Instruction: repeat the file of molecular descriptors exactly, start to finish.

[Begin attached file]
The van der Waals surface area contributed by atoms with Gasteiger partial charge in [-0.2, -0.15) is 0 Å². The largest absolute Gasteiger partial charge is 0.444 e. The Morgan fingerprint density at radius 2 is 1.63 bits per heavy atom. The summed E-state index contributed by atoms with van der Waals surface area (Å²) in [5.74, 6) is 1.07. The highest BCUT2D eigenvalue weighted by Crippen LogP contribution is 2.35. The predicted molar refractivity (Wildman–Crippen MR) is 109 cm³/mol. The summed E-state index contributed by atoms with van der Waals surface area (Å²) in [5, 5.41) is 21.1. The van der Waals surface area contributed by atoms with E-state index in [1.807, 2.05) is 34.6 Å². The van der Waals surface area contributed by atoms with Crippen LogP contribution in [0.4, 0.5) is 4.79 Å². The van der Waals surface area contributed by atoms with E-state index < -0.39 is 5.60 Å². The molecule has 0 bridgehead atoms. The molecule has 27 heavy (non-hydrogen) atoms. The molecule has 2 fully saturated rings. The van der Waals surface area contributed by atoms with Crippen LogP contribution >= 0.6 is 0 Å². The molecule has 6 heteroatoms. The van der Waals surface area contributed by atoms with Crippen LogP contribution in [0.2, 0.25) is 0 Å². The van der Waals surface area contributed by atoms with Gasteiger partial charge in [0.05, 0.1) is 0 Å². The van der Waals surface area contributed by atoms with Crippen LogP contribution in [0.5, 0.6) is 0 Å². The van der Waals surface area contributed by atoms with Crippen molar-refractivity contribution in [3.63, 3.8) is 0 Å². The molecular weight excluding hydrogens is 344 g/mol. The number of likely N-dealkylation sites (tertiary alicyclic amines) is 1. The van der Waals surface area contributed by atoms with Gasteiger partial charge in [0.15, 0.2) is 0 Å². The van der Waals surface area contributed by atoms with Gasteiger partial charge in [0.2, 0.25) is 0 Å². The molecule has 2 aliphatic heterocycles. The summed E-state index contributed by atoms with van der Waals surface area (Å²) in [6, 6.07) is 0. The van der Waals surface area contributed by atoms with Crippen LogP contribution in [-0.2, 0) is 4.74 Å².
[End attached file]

The van der Waals surface area contributed by atoms with Gasteiger partial charge in [-0.2, -0.15) is 0 Å². The largest absolute Gasteiger partial charge is 0.444 e. The Morgan fingerprint density at radius 2 is 1.63 bits per heavy atom. The summed E-state index contributed by atoms with van der Waals surface area (Å²) in [5.74, 6) is 1.07. The highest BCUT2D eigenvalue weighted by Crippen LogP contribution is 2.35. The predicted molar refractivity (Wildman–Crippen MR) is 109 cm³/mol. The summed E-state index contributed by atoms with van der Waals surface area (Å²) in [5, 5.41) is 21.1. The van der Waals surface area contributed by atoms with E-state index in [1.807, 2.05) is 34.6 Å². The van der Waals surface area contributed by atoms with Crippen LogP contribution in [0.4, 0.5) is 4.79 Å². The van der Waals surface area contributed by atoms with E-state index < -0.39 is 5.60 Å². The molecule has 0 bridgehead atoms. The molecule has 27 heavy (non-hydrogen) atoms. The molecule has 2 fully saturated rings. The van der Waals surface area contributed by atoms with Crippen LogP contribution >= 0.6 is 0 Å². The molecule has 6 heteroatoms. The van der Waals surface area contributed by atoms with Crippen LogP contribution in [0.2, 0.25) is 0 Å². The van der Waals surface area contributed by atoms with Gasteiger partial charge in [0.05, 0.1) is 0 Å². The van der Waals surface area contributed by atoms with Crippen LogP contribution in [0.5, 0.6) is 0 Å². The van der Waals surface area contributed by atoms with Crippen molar-refractivity contribution in [3.63, 3.8) is 0 Å². The molecular weight excluding hydrogens is 344 g/mol. The number of likely N-dealkylation sites (tertiary alicyclic amines) is 1. The van der Waals surface area contributed by atoms with Gasteiger partial charge in [0.15, 0.2) is 0 Å². The van der Waals surface area contributed by atoms with Gasteiger partial charge in [0.2, 0.25) is 0 Å². The molecule has 2 aliphatic heterocycles. The summed E-state index contributed by atoms with van der Waals surface area (Å²) in [6, 6.07) is 0. The van der Waals surface area contributed by atoms with Crippen LogP contribution in [-0.2, 0) is 4.74 Å².